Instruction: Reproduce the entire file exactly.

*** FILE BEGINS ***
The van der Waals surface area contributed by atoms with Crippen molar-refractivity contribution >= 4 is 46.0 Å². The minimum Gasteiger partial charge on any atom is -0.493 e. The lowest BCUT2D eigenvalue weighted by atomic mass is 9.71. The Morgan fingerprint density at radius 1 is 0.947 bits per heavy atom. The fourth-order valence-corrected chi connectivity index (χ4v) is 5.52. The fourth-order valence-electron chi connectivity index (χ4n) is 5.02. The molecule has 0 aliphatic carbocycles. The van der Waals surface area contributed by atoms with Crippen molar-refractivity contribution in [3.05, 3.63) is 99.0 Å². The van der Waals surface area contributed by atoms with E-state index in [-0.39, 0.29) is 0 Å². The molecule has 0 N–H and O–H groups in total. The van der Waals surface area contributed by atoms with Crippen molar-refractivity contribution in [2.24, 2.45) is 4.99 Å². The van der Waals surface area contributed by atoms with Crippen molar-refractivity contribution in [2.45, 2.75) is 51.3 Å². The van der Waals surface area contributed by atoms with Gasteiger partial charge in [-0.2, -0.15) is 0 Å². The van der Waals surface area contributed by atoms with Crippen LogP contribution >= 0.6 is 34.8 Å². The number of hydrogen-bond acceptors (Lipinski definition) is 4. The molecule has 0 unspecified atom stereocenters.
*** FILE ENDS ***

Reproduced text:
The van der Waals surface area contributed by atoms with Crippen molar-refractivity contribution >= 4 is 46.0 Å². The minimum Gasteiger partial charge on any atom is -0.493 e. The lowest BCUT2D eigenvalue weighted by atomic mass is 9.71. The Morgan fingerprint density at radius 1 is 0.947 bits per heavy atom. The fourth-order valence-corrected chi connectivity index (χ4v) is 5.52. The fourth-order valence-electron chi connectivity index (χ4n) is 5.02. The molecule has 0 aliphatic carbocycles. The van der Waals surface area contributed by atoms with Crippen molar-refractivity contribution in [3.05, 3.63) is 99.0 Å². The van der Waals surface area contributed by atoms with E-state index in [-0.39, 0.29) is 0 Å². The molecule has 0 N–H and O–H groups in total. The van der Waals surface area contributed by atoms with Crippen molar-refractivity contribution in [2.24, 2.45) is 4.99 Å². The van der Waals surface area contributed by atoms with Crippen molar-refractivity contribution in [2.45, 2.75) is 51.3 Å². The van der Waals surface area contributed by atoms with Gasteiger partial charge in [-0.2, -0.15) is 0 Å². The van der Waals surface area contributed by atoms with Crippen LogP contribution >= 0.6 is 34.8 Å². The number of hydrogen-bond acceptors (Lipinski definition) is 4. The molecule has 0 unspecified atom stereocenters.